Cirque de Slay by CeeCee James
While the circus holds little appeal for me as a place I might actually want to visit I must confess to finding it fascinating as a setting. Part of it is the idea that the circus brings communities together in temporary spaces but the thing that really intrigues me are the lifestyles of the people who live and work in them.
This can be a really rich source of story ideas. One of my favorite Golden Age mystery novels, Death of Anton, depicts the absurdities of circus life and the rivalries between circus performers brilliantly. I also enjoyed Stephen King’s Joyland and Revival, each of which depict carnie life and the characters who choose to live that way quite colorfully.
CeeCee James’ Cirque de Slay also explores the relationships between the various performers who make up a circus company. The book is told from the perspective of ‘Trixie’ who performs a routine as The Smallest Lady Godiva, riding around the ring on horseback in a flesh-colored costume. She accidentally stumbles upon the body of the bearded lady but rather than report it, she decides to keep quiet and wait for someone else to discover it.
Trixie is not a particularly willing or enthusiastic sleuth. She is someone who is wary of getting drawn into these sorts of intrigues and she is aware of the risk that she might upset the Ringmaster who was rumored to be involved with the victim. Instead she is pushed into getting involved when the situation threatens to involve her anyway.
While Trixie is not a natural investigator being quite shy around other members of the company, she is able to use her talent for hiding to good effect. She is often able to go unnoticed by others as she moves around the circus and in doing so she is able to absorb information and sometimes discover physical clues. James doesn’t push this too far however and I think she succeeds in creating a credible skill set for a high school dropout with something of a tragic past.
Many of the supporting characters also stand out as being convincing and dimensional which is a pleasant surprise considering how short a book it is. James establishes a sense that some cliques exist within the company and while we only get to know a small portion of them, it was not hard to believe that they were part of a bigger, vibrant community of performers.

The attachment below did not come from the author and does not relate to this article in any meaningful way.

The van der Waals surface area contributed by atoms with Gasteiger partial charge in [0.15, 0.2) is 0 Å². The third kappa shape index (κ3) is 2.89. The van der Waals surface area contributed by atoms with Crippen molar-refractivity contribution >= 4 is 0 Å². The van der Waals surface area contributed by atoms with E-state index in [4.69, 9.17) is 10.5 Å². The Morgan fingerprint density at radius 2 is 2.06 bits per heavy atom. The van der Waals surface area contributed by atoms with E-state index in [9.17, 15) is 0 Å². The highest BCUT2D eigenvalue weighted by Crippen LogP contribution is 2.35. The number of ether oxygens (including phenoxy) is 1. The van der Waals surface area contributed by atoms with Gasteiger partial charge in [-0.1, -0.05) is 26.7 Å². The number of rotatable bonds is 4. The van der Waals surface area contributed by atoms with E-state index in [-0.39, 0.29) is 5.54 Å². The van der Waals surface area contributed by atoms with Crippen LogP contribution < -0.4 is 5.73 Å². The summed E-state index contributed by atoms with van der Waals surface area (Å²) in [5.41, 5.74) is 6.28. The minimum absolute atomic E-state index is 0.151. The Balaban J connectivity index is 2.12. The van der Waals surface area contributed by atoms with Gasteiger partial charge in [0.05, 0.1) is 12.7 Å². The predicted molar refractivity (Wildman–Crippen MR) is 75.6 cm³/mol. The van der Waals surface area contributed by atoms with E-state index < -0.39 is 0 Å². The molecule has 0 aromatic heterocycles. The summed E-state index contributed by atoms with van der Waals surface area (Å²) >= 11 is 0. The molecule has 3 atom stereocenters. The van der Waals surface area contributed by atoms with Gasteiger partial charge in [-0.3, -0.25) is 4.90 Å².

The mystery is perhaps a little less fully developed although I think it is pitched well for the page count and the main character’s skills as a sleuth. James provides us with several suspects to consider but while there are attempts to lay false trails and red herrings to distract the reader, I think many will identify the guilty party early on because no other suspect feels quite as credible.
It is possible that the mystery may have seemed stronger had more attention been given to building up the other suspects but that brevity is a positive for the book in several other ways. For one thing, the pacing is brisk and chapters frequently end on small reveals, encouraging you to keep reading. Also, by focusing so strongly on Trixie’s story and her interactions with several other characters James ends up writing a book that feels like it has some surprising thematic discussions about identity, valuing yourself and building a sense of family and community outside more traditional family structures.
None of those ideas are necessarily revolutionary but they are worked together very effectively within her character and the case brings out some of these themes in added detail. This causes her to reflect on her relationship to the other members of the company as she ponders what to do and who she can rely on and I found those moments to be some of the most effective in the story. There is even a pretty charming little romance subplot that adds some interest and color, particularly in the final few chapters.
As enjoyable as the story is, unfortunately I did find its solution to be a little underwhelming. One part of the conclusion struck me as very tidy but unlikely to work in the way some of those involved intended and given the possibilities of the big top setting, it is hard not to feel that a victim dead on their dressing room floor is a bit of a vanilla murder method. While I understand that the cozy style precludes some more macabre ways of killing, I do wish that the method had been a closer match for the drama of its setting.
On the whole though I found this to be a speedy and entertaining read that should appeal to cozy fans looking for a story with a colorful setting. The series certainly seems to have plenty of promise and I was pleased to see that a second volume is already out so I will look forward to returning to the Concello Circus in the future to see what else the author makes of this premise.